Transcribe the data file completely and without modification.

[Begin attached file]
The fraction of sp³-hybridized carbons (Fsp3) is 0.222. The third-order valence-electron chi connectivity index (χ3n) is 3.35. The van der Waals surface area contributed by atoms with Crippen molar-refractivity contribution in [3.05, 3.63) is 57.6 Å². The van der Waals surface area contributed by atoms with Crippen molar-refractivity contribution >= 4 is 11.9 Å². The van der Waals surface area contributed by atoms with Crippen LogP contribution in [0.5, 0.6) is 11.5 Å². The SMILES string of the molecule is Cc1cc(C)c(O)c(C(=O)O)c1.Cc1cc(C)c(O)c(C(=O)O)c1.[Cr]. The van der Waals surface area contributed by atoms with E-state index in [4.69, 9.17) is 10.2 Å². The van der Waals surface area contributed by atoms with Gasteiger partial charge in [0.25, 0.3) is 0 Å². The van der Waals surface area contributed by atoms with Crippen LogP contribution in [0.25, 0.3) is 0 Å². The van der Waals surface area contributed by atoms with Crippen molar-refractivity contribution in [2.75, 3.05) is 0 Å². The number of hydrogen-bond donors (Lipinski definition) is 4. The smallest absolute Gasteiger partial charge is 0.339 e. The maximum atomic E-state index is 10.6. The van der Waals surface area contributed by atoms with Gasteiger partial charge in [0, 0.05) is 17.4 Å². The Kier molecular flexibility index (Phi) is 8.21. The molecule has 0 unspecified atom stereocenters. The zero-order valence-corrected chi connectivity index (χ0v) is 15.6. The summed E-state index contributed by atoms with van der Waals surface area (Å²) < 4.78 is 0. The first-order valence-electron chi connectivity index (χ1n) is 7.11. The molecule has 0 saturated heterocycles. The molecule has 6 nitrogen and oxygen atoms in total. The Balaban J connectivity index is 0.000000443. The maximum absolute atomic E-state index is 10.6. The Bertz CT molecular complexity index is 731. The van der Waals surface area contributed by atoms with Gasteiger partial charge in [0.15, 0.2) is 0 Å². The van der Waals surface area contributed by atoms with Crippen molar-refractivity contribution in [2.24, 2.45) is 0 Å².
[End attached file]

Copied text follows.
The fraction of sp³-hybridized carbons (Fsp3) is 0.222. The third-order valence-electron chi connectivity index (χ3n) is 3.35. The van der Waals surface area contributed by atoms with Crippen molar-refractivity contribution in [3.05, 3.63) is 57.6 Å². The van der Waals surface area contributed by atoms with Crippen molar-refractivity contribution >= 4 is 11.9 Å². The van der Waals surface area contributed by atoms with Crippen LogP contribution in [0.5, 0.6) is 11.5 Å². The SMILES string of the molecule is Cc1cc(C)c(O)c(C(=O)O)c1.Cc1cc(C)c(O)c(C(=O)O)c1.[Cr]. The van der Waals surface area contributed by atoms with E-state index in [4.69, 9.17) is 10.2 Å². The van der Waals surface area contributed by atoms with Gasteiger partial charge in [0.25, 0.3) is 0 Å². The van der Waals surface area contributed by atoms with Crippen LogP contribution in [0.25, 0.3) is 0 Å². The van der Waals surface area contributed by atoms with Crippen molar-refractivity contribution in [2.75, 3.05) is 0 Å². The number of hydrogen-bond donors (Lipinski definition) is 4. The smallest absolute Gasteiger partial charge is 0.339 e. The maximum atomic E-state index is 10.6. The van der Waals surface area contributed by atoms with Gasteiger partial charge in [0, 0.05) is 17.4 Å². The Kier molecular flexibility index (Phi) is 8.21. The molecule has 0 unspecified atom stereocenters. The zero-order valence-corrected chi connectivity index (χ0v) is 15.6. The summed E-state index contributed by atoms with van der Waals surface area (Å²) < 4.78 is 0. The first-order valence-electron chi connectivity index (χ1n) is 7.11. The molecule has 0 saturated heterocycles. The molecule has 6 nitrogen and oxygen atoms in total. The Balaban J connectivity index is 0.000000443. The maximum absolute atomic E-state index is 10.6. The Bertz CT molecular complexity index is 731. The van der Waals surface area contributed by atoms with Gasteiger partial charge in [0.15, 0.2) is 0 Å². The van der Waals surface area contributed by atoms with Crippen molar-refractivity contribution in [2.24, 2.45) is 0 Å².